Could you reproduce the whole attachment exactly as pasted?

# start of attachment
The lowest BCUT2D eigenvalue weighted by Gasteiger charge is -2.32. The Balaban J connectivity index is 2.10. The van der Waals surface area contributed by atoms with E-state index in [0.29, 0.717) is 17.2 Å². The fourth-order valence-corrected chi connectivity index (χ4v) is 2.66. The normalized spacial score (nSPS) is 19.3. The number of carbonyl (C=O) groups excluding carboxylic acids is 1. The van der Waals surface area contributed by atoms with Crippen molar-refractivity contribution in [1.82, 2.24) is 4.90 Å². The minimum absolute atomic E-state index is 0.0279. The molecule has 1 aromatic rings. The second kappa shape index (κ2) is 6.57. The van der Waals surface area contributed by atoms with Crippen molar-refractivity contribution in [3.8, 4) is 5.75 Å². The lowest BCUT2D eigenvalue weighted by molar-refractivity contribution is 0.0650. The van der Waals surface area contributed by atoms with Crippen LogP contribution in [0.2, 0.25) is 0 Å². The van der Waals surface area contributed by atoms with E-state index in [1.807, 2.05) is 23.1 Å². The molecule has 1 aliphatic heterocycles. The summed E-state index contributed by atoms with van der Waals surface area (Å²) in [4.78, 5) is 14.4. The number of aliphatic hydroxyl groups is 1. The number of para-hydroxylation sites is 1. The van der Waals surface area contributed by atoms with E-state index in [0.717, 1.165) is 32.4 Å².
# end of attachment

The lowest BCUT2D eigenvalue weighted by Gasteiger charge is -2.32. The Balaban J connectivity index is 2.10. The van der Waals surface area contributed by atoms with E-state index in [0.29, 0.717) is 17.2 Å². The fourth-order valence-corrected chi connectivity index (χ4v) is 2.66. The normalized spacial score (nSPS) is 19.3. The number of carbonyl (C=O) groups excluding carboxylic acids is 1. The van der Waals surface area contributed by atoms with Crippen molar-refractivity contribution in [1.82, 2.24) is 4.90 Å². The minimum absolute atomic E-state index is 0.0279. The molecule has 1 aromatic rings. The second kappa shape index (κ2) is 6.57. The van der Waals surface area contributed by atoms with Crippen molar-refractivity contribution in [3.8, 4) is 5.75 Å². The lowest BCUT2D eigenvalue weighted by molar-refractivity contribution is 0.0650. The van der Waals surface area contributed by atoms with Crippen LogP contribution in [0.2, 0.25) is 0 Å². The van der Waals surface area contributed by atoms with E-state index in [1.807, 2.05) is 23.1 Å². The molecule has 1 aliphatic heterocycles. The summed E-state index contributed by atoms with van der Waals surface area (Å²) in [4.78, 5) is 14.4. The number of aliphatic hydroxyl groups is 1. The number of para-hydroxylation sites is 1. The van der Waals surface area contributed by atoms with E-state index in [0.717, 1.165) is 32.4 Å².